Take the 2-minute tour ×
Stack Overflow is a question and answer site for professional and enthusiast programmers. It's 100% free, no registration required.

Using instance methods as callbacks for event handlers changes the scope of this from "My instance" to "Whatever just called the callback". So my code looks like this

function MyObject() {
  this.doSomething = function() {
    ...
  }

  var self = this
  $('#foobar').bind('click', function(){
    self.doSomethng()
    // this.doSomething() would not work here
  })
}

It works, but is that the best way to do it? It looks strange to me.

share|improve this question
2  
You should avoid self as there is a window.self object and you could end up using that accidentally if you forget to declare your own self var (e.g. when moving some code around). This can be annoying to spot/debug. Better to use something like _this. –  Alastair Maw Sep 19 at 17:57

6 Answers 6

up vote 108 down vote accepted

This question is not specific to jQuery, but specific to JavaScript in general. The core problem is how to "channel" a variable in embedded functions. This is the example:

var abc = 1; // we want to use this variable in embedded functions

function xyz(){
  console.log(abc); // it is available here!
  function qwe(){
    console.log(abc); // it is available here too!
  }
  ...
};

This technique relies on using a closure. But it doesn't work with this because this is a pseudo variable that may change from scope to scope dynamically:

// we want to use "this" variable in embedded functions

function xyz(){
  // "this" is different here!
  console.log(this); // not what we wanted!
  function qwe(){
    // "this" is different here too!
    console.log(this); // not what we wanted!
  }
  ...
};

What can we do? Assign it to some variable and use it through the alias:

var abc = this; // we want to use this variable in embedded functions

function xyz(){
  // "this" is different here! --- but we don't care!
  console.log(abc); // now it is the right object!
  function qwe(){
    // "this" is different here too! --- but we don't care!
    console.log(abc); // it is the right object here too!
  }
  ...
};

this is not unique in this respect: arguments is the other pseudo variable that should be treated the same way — by aliasing.

share|improve this answer
5  
You really should bind "this" to the function call and not pass it around or traverse variable scopes with it –  michael Jun 12 '12 at 14:43

A good article which explains those little issues in javascript is this one:

http://www.alistapart.com/articles/getoutbindingsituations

Hope this helps.

share|improve this answer
    
a very good article –  Cheeso Dec 19 '09 at 0:49
1  
a great article! this has helped me understand binding so much better. –  Mansiemans Sep 8 '11 at 9:08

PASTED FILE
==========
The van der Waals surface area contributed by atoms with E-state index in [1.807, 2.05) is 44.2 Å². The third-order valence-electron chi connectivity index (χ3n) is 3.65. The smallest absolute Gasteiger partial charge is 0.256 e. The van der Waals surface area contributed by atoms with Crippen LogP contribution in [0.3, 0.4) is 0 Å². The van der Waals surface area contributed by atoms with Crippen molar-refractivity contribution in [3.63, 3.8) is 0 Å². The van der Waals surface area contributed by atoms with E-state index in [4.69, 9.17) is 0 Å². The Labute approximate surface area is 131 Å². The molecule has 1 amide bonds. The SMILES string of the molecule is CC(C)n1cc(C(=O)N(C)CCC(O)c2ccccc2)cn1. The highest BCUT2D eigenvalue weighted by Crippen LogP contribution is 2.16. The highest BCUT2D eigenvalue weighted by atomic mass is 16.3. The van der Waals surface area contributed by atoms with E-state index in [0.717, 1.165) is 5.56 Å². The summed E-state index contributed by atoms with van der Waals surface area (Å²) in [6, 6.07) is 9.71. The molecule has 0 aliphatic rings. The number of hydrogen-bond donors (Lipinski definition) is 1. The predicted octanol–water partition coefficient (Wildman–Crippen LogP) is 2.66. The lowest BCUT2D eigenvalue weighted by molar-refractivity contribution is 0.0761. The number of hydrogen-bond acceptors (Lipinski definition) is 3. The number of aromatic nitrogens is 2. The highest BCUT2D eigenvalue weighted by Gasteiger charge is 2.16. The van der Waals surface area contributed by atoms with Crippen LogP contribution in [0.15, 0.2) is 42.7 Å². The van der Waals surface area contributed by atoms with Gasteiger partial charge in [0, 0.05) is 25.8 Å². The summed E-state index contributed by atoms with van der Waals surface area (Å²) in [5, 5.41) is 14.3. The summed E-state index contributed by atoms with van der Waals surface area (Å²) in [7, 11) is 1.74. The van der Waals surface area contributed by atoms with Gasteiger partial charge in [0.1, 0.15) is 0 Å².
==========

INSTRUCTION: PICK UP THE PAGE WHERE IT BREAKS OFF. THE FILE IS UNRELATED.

why didn't I find sooner? –  SinistraD Jun 4 '12 at 14:14
1  
it's a shame jQuery developers haven't read this. Oh for a jQuery-PrototypeJS lovechild! A powerful framework that comes with lots of lovely widgets... –  ndtreviv Oct 2 '12 at 15:08
    
jQuery has the proxy method for binding –  Jochen Bedersdorfer Jan 27 '13 at 18:56

Yeah, this appears to be a common standard. Some coders use self, others use me. It's used as a reference back to the "real" object as opposed to the event.

It's something that took me a little while to really get, it does look odd at first.

I usually do this right at the top of my object (excuse my demo code - it's more conceptual than anything else and isn't a lesson on excellent coding technique):

function MyObject(){
  var me = this;

  //Events
  Click = onClick; //Allows user to override onClick event with their own

  //Event Handlers
  onClick = function(args){
    me.MyProperty = args; //Reference me, referencing this refers to onClick
    ...
    //Do other stuff
  }
}
share|improve this answer

I haven't used jQuery, but in a library like Prototype you can bind functions to a specific scope. So with that in mind your code would look like this:

 $('#foobar').ready('click', this.doSomething.bind(this));

The bind method returns a new function that calls the original method with the scope you have specified.

share|improve this answer
    
Analogous to: $('#foobar').ready('click', this.doSomething.call(this)); right? –  Muers Aug 12 '11 at 4:56

yep, it's quite a lifesaver (or better, a 'sanitysaver'). of course, i got downvoted for claiming that it's one of the blunders of bad language design in JS

share|improve this answer
2  
I can't believe you thought you could knock the language design of JS and get away with it :oP JS coders are fanatics. –  BenAlabaster Dec 3 '08 at 20:27
    
as seen on some lists: "JavaScript is Scheme done wrong" –  Javier Dec 3 '08 at 22:51
3  
Bad design or not, your answer didn't improve the world in any way. –  Wojciech Kaczmarek Jan 23 '11 at 15:47
2  
+ 1 for free speech. –  ProfK Oct 13 '12 at 21:34
    
We need to be realistic in our criticisms of any language we use. +1 –  Greg Nov 2 '12 at 17:32

I think it actually depends on what are you going to do inside your doSomething function. If you are going to access MyObject properties using this keyword then you have to use that. But I think that the following code fragment will also work if you are not doing any special things using object(MyObject) properties.

function doSomething(){
  .........
}

$("#foobar").ready('click', function(){

});
share|improve this answer

Your Answer

 
discard

By posting your answer, you agree to the privacy policy and terms of service.

Not the answer you're looking for? Browse other questions tagged or ask your own question.